This study investigated whether e-cigarettes are more effective than nicotine patches at helping smokers to quit.
Methods: A pragmatic randomized-controlled superiority trial included adult (≥18 years) smokers wanting to quit were stratified by ethnicity, sex, and level of nicotine dependence in a 4:4:1 ratio to 16 mg nicotine e-cigarettes, nicotine patches (21 mg patch, one daily), placebo e-cigarettes (no nicotine), from 1 week before until 12 weeks after quit day, with low intensity behavioural support via voluntary telephone counselling.
Results: 657 people were randomized (289 to nicotine e-cigarette, 295 to patches, and 73 to placebo e-cigarette) and were included in the intention-to-treat analysis. At 6 months, verified abstinence was 7.3% (21 of 289) with nicotine e-cigarettes, 5.8% (17 of 295) with patches, and 4.1% (three of 73) with placebo e-cigarettes (risk difference for nicotine e-cigarette vs patches 1.51; for nicotine e-cigarettes vs placebo e-cigarettes 3.16). No significant differences in adverse events were noted, with 137 events in the nicotine e-cigarettes group, 119 events in the patches group, and 36 events in the placebo e-cigarettes group.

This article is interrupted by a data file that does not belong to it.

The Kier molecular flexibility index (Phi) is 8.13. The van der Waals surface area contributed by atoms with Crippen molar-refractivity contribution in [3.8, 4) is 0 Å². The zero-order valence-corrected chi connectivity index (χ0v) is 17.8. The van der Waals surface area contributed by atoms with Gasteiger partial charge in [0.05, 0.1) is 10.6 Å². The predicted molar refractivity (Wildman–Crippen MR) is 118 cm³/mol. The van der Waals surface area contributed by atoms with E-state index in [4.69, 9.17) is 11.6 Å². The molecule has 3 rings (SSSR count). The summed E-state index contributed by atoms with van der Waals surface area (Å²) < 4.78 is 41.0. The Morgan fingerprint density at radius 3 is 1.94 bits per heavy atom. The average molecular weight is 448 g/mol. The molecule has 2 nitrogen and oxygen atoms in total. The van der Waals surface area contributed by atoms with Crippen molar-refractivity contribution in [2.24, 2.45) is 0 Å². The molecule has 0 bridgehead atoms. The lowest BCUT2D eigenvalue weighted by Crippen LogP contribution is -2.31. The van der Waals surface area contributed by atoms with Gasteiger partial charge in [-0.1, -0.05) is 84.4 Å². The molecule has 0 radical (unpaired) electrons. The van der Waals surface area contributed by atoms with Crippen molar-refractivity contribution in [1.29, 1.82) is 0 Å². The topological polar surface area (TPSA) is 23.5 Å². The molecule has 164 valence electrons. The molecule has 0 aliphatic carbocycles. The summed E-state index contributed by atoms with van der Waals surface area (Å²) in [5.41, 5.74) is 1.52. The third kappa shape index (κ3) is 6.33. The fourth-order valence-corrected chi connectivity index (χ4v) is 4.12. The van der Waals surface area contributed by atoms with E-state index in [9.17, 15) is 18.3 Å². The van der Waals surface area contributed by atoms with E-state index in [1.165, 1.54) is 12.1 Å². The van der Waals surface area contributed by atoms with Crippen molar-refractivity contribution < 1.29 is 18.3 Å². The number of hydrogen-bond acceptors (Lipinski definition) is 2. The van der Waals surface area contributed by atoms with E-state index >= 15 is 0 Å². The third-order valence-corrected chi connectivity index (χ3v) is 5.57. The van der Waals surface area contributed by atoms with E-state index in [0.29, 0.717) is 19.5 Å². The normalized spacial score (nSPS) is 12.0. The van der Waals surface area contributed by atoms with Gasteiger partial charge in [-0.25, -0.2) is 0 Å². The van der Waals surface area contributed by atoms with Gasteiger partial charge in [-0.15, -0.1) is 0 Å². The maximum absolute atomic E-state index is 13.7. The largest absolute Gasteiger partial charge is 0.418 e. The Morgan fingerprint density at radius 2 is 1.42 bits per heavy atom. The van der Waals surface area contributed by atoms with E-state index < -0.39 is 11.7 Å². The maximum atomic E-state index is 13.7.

Conclusion: E-cigarettes, with or without nicotine, were modestly effective at helping smokers to quit, with similar achievement of abstinence as with nicotine patches, and few adverse events.